Roof Rack – Gen2 – Having rain gutters opens up a myriad of roof rack options. Install is simple (especially if you don’t have to spend time removing the factory roof rack and plugging the holes) and once you get gutter mounts you can pretty much put whatever rack on there you want. The Gen3 (in the USA) is not supported by many rack companies. There seem to be two main options: 1. U bolt a basket to the existing factory rails which is easy and cheap but not very strong. I mean, it’s stronger than the Gen2 factory rack and I’ve seen guys put 200lbs of stuff up there and even sleep in roof top tents up there - but I can’t recommend it because those rails are still plastic afterall. 2. Remove the headliner, unbolt the factory rack and install mounting tracks like Rhino Racks’ RTS tracks.

Build Quality – Gen2. It just seems to be built a little better.

Winches – Gen2. Having the ladder frame and a built-in winch location is tops. The fact that Mitsubishi planned for winches from the design phase up speaks volumes. Sure, the Gen3 can accommodate a winch with an ARB, TJM, or custom built bumper but it’s going to sit up higher, farther, and be more exposed – all negatives.

Parts – Gen3. This was a big one in my decision making process. Finding parts for the older Gen2s can be really tough. Sure, most things for the critical systems are available but all of those interior and exterior bits just aren’t anymore. In the past year I’ve seen around 20 Gen3s being junked compared to 2 or 3 Gen2s.

Well, that's all for now. Thanks for hanging in there. This is how I see things now but my perception and knowledge of these vehicles is changing and growing every day so who knows what I'll do next? Again, I love both Gens and will probably own another Gen2/2.5 again one day but for now that's my story and I'm sticking to it.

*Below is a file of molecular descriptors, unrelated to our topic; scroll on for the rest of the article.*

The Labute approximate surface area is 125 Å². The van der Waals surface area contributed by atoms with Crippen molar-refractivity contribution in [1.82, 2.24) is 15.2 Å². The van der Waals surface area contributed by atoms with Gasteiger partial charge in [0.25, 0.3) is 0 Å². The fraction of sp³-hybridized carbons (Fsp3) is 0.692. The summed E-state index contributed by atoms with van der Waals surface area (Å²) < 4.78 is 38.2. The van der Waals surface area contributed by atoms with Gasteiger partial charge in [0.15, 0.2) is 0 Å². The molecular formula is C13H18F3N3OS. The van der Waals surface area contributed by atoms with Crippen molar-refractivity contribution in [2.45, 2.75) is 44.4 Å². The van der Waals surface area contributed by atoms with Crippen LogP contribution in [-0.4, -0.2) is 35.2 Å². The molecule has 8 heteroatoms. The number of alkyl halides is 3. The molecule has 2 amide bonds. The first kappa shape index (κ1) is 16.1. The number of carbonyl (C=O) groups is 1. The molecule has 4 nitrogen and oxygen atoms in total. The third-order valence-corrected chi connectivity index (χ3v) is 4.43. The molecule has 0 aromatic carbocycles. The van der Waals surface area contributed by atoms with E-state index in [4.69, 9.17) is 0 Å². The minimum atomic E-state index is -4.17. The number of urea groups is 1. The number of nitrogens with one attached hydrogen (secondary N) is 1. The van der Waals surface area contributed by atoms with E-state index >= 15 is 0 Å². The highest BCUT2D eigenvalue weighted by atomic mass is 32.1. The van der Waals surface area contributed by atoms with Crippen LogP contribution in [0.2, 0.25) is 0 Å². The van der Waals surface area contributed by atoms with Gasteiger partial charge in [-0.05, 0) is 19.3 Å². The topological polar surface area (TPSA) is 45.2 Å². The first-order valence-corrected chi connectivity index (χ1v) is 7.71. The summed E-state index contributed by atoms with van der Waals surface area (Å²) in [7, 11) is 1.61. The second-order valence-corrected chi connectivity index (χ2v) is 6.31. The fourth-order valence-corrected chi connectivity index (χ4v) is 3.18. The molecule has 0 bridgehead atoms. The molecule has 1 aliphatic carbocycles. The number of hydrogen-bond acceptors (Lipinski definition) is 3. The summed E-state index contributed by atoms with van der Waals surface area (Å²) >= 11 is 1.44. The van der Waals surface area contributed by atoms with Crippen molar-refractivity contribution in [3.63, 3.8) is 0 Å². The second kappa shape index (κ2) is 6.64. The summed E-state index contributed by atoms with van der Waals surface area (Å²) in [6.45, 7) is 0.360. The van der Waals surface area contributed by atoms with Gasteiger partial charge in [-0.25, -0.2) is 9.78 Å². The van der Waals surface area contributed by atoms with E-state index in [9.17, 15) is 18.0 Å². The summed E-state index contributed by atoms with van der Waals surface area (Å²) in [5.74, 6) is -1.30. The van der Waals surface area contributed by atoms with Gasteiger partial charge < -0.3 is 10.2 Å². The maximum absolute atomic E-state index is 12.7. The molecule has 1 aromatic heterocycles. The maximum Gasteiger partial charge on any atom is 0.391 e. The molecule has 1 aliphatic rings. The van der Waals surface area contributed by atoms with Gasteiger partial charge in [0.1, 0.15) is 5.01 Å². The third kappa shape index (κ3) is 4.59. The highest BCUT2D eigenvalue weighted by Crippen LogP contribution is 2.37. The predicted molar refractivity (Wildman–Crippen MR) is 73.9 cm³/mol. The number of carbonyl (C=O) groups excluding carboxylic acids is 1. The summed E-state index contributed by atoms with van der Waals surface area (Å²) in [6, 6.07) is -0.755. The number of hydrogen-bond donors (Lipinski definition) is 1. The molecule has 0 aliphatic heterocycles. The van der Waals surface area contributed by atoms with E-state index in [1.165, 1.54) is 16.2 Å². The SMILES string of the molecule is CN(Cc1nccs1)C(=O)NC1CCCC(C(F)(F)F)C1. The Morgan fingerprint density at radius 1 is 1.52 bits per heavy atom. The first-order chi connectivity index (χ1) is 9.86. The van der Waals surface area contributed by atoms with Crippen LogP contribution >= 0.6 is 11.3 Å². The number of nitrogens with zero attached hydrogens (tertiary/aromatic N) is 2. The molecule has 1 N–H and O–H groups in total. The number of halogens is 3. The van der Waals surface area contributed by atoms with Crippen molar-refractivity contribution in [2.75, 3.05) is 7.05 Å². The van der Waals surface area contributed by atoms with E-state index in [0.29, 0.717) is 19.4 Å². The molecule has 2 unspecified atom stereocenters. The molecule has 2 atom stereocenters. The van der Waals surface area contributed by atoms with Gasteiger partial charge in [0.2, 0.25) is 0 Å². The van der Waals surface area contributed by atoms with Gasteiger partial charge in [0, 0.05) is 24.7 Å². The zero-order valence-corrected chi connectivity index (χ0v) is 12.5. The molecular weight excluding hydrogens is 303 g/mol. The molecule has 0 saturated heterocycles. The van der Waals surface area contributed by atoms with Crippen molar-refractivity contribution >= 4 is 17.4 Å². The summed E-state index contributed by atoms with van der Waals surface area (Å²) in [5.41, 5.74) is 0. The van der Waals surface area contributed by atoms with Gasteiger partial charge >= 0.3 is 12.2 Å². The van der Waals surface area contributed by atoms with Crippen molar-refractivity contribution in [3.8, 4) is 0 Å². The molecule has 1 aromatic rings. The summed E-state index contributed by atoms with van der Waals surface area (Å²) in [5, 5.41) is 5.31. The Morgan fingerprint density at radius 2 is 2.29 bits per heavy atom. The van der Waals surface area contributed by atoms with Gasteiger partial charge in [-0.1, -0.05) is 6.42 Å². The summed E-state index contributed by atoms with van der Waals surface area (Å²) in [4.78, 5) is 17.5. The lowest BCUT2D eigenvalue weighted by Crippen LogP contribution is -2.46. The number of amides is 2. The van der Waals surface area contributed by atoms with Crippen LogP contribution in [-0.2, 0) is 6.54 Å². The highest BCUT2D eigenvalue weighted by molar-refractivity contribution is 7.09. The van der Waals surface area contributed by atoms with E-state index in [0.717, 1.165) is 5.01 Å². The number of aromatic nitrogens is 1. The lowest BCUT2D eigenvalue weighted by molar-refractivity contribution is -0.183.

Active member
Thanks for your in depth explanation👍.
I'm totally Noob in the Montero world. I've had most everything else (4wd vehicle wise) but not one of these. I need some clarification about this vehicle. Thanks.
The details =
2002 Montero Sport XLS 3.5L Awd w/150k miles. VIN code R (eighth digit).
This is the body on frame,
IFS front torsion bar, , coil springs solid axle rear diff.
Where do I stand on the Monty totem pole? Gen.2; 2.5; Gen.3?
And the engine? 6G72; 6G74?
Its the SOHC 24valve version.
I'm confused...
Before I start investing in parts and upgrades I think 🤔I should have the details...
I scored this rig inexpensively ($1k) as it has an engine run issue I am investigating.
Wish me luck. 🙏🙏
Thanks for your time and replies.
PaydayGabe in Beautiful Boulder City Nv. 🍻cheers


Monterror Pilot
I’m certainly not the expert when it comes to this stuff but with a Sport, you don’t have any of the trucks referenced in this guide.
I’ve robbed a few random parts from a Sport for my gen 2.5 (abs wheel speed sensor, electric fan, MAF sensor) and I remember some similarities but they are different, smaller than the trucks in the guide. Someone else will chime in with the details more than likely.


Looking for that thing i just had in my hand...
The Sport is a Gen 3 Triton L200 (Mighty Max) SUV, it's lighter duty than the Montero line but they share some common parts. They're really good trucks, sort of the 4Runner of the Mitsu realm.


Looking for that thing i just had in my hand...
👍ok... Thanks. Gen.3, that's a start.
Anything else? Please.
Not Gen 3 Montero, no similarities at all. Your truck has some parts in common with a Gen 2 Montero BUT despite the name Montero Sport it's not a Montero. Not sure why Mitsubishi called it that but it's a completely different vehicle.

Look up Mitsubishi Challenger.


Looking for that thing i just had in my hand...
The pickup truck line is older than the Montero line and was a half generation ahead.


Active member
🤦‍♂️ok,,, Thanks again for the ongoing confusion🤪.
Moving on. 🤦‍♂️ Only need the details,,
not the debate .
I'll simplify.
A) differences between 6G72 and 6G74 engines if any?
B) is my rig a Gen2/ 2.5/ 3 ???

(2002 Montero Sport XLS 3.5L Awd
VIN# JA4MT31R72J046553)

I will be ordering parts and need definitive information so I get the proper items once...
Thanks again. G.👍🍻


Active member
6G72 is 0.5 liters smaller displacement than 6g74 and makes less horsepower and less torque.

It's not a Gen anything, it's a Sport. There was only one Sport generation in the US, and the only major break was pre/post 1999 when the rear suspension changed.

A Montero Sport is not better or worse than a Montero, it's just not the same vehicle at all. They have a few interchangeable parts (my 2000 Montero has a front axle and front brake discs from a Sport...)

Thanks for your time Shovel. How easy was that ! ! Much appreciated. Cheers, 🍻G.